Secret meeting: Afghan officials met ‘ex-chief of Quetta Shura’

Access to Mullah Baradar could help peace process; Taliban say a ‘captive’ cannot represent the militia.


Tahir Khan/reuters August 12, 2012

KABUL/ ISLAMABAD: Afghan officials have held secret talks with the Taliban’s former second in command, who is in detention in Pakistan, in a move which could help rekindle stalled peace talks with the insurgents, according to senior officials from both countries.

Afghan officials have often seen Pakistan as a reluctant partner in attempts to broker talks with the Taliban but its decision to grant access to Mullah Abdul Ghani Baradar may signal Islamabad’s willingness to play a more active role.

Rangin Spanta, the national security adviser to Afghan President Hamid Karzai and an architect of peace-building efforts, said an Afghan delegation had met Baradar in Pakistan two months ago.

Baradar has been in detention since he was captured in a joint operation by the CIA and Pakistani intelligence agents in Karachi in 2010.

“We have met Mullah Baradar,” Spanta told Reuters in Kabul. “Our delegation has spoken to him to know his view on peace talks.”

Afghan officials have publicly been demanding access to Baradar, the Taliban’s top military commander until he was captured, but Spanta’s revelation shows preliminary contact has already been made.

Interior Minister Rehman Malik also said that Islamabad had granted Afghan officials access to Baradar. “They had access at the required and appropriate level,” Malik told Reuters.

“We are fully cooperating with Afghanistan and whatever they are asking for the peace process, for developing peace in Afghanistan. We are giving every kind of help.”

Who is Mullah Baradar?

Baradar was the main day-to-day commander responsible for leading the Taliban campaign against US and Nato troops, plotting suicide bombings and other attacks.

He was the right-hand man to reclusive Taliban leader Mullah Mohammed Omar, who gave him the nickname Baradar (brother), providing him with great influence and prestige in Taliban circles.

Afghan officials hope Baradar could play a key role in any negotiations to end the war, acting as a go-between with Taliban leaders including Omar.

Afghan and US officials have publicly acknowledged little success in efforts to re-start peace talks, which the Taliban suspended after accusing US officials of failing to honour confidence-building promises.

That setback refocused attention on nascent efforts by the Afghan government to open its own channels with insurgent intermediaries, despite the fact the Taliban publicly say they will not talk to what they deem an illegitimate “puppet” government.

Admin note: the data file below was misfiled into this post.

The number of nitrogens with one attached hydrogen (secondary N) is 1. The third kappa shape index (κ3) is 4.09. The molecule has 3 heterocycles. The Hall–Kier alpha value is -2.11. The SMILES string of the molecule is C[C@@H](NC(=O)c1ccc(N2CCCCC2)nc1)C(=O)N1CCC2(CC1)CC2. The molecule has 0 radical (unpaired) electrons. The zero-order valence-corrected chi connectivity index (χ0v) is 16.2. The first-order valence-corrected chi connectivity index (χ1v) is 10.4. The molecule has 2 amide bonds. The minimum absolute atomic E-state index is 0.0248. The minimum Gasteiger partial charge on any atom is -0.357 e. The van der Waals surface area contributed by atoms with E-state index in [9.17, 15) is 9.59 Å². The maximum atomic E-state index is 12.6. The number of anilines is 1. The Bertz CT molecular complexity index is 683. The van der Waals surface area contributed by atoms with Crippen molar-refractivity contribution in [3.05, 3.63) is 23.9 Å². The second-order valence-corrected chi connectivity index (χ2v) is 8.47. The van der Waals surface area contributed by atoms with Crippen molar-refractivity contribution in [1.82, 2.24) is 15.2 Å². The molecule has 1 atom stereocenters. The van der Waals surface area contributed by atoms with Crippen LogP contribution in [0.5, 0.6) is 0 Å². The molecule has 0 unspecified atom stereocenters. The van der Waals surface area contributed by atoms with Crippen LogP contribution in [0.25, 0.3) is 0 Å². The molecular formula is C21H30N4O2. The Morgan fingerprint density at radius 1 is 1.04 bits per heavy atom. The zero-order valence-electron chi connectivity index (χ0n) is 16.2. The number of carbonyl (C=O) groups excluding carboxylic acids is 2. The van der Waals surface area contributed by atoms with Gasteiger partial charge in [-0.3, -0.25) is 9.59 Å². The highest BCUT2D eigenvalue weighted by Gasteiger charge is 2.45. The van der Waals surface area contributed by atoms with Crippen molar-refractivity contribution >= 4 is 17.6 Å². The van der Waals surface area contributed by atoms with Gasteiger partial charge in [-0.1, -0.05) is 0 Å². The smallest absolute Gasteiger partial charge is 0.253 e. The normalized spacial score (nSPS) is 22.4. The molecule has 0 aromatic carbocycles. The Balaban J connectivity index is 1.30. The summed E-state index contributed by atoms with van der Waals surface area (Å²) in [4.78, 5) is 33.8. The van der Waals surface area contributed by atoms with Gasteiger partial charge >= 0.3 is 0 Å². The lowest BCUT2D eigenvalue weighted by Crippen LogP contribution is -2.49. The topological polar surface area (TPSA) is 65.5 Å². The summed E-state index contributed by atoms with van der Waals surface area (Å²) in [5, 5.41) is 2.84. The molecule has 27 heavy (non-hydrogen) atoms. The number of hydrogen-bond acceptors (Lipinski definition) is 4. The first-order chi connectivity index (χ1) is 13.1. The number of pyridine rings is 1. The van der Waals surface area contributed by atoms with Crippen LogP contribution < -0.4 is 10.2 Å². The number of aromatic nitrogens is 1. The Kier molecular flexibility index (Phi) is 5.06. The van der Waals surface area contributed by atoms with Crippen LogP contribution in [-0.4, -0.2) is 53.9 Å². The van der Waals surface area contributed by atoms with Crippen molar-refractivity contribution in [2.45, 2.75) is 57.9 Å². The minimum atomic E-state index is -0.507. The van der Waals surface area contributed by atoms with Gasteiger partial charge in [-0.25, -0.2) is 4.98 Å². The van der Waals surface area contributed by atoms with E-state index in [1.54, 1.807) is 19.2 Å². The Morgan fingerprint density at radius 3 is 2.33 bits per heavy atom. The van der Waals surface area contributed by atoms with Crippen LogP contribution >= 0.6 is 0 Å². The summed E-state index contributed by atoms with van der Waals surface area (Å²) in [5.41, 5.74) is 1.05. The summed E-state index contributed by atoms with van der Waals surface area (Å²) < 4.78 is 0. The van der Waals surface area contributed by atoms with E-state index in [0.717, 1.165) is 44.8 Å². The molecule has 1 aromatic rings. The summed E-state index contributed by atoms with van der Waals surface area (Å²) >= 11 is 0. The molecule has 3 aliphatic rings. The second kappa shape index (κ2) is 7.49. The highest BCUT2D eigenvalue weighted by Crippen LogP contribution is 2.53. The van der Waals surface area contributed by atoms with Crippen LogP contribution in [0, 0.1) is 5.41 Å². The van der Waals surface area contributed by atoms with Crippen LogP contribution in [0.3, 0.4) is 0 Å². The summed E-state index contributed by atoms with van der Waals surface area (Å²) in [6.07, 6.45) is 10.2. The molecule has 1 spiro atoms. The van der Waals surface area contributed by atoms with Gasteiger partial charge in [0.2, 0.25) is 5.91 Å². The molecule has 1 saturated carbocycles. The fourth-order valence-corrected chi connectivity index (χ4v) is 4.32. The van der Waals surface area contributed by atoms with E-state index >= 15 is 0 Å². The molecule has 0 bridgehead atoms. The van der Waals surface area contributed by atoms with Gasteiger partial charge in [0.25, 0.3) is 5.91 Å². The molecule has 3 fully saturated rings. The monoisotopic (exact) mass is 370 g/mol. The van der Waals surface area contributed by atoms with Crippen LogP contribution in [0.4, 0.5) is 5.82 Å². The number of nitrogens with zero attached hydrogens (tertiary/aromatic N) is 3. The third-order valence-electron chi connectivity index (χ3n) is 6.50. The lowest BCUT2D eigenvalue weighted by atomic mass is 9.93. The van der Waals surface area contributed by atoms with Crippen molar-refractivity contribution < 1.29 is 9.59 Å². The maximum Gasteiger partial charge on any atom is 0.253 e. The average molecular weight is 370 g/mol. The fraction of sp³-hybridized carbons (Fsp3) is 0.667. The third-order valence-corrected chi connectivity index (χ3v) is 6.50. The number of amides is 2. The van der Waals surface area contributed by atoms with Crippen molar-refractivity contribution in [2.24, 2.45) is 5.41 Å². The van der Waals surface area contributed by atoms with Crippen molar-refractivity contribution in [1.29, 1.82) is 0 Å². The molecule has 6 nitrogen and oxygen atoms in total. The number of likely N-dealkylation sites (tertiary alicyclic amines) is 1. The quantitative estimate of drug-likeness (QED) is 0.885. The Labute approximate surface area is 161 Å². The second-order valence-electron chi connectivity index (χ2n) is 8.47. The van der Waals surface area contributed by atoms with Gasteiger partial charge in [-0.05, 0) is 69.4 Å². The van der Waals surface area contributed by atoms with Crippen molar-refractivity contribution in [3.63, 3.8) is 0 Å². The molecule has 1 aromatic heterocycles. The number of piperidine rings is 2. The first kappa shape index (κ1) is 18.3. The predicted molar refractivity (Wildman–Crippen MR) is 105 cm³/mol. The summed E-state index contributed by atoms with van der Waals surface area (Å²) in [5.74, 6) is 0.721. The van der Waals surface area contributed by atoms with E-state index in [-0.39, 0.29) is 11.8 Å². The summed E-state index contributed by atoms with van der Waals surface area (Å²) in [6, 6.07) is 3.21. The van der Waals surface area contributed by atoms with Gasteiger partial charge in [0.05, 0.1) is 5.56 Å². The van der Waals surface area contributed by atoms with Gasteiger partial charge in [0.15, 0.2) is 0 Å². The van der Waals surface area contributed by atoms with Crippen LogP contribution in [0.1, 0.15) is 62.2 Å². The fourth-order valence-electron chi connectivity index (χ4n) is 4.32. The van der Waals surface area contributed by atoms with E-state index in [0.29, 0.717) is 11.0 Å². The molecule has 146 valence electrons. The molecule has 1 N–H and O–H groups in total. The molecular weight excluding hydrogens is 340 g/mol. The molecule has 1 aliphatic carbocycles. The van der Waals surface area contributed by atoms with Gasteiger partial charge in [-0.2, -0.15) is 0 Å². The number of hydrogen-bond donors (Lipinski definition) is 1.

A Western official said Pakistan’s decision to grant access to Baradar would bolster hopes of greater collaboration between the two countries, but the Afghan government would only be fully satisfied if Baradar was repatriated to Kabul. “It’s a step in the right direction, but there’s still a number of steps to go,” the official said.

Taliban downplay media hype

The Taliban, however, have sought to downplay the media hype over the development.

“A captive cannot represent the Taliban as he is helpless in detention,” a senior member of the Taliban told The Express Tribune.

“We have many prisoners in Guantanamo Bay, Afghanistan and Pakistan. They are helpless and have no powers to talk on behalf of the Islamic Emirate,” he told The Express Tribune by phone.

“Mullah Baradar was stripped off all his powers the day he was arrested in Karachi. Our central Shura (council) had immediately appointed Akhtar Muhammad Mansoor in his place,” the Taliban leader said.

“Baradar is just an ordinary Afghan prisoner and those who are calling meeting with him a breakthrough are mistaken,” he said referring to Spanta’s claim.

The Taliban member also said that there was no change in the militia’s policy of not entering into any talks with the Karzai administration or his peace council.

(Reuters with additional reporting by Tahir Khan in Islamabad)

Published in The Express Tribune, August 13th, 2012.

COMMENTS (1)

Syed Bilal Haider | 8 years ago | Reply

There is no such thing as the Quetta Shura.

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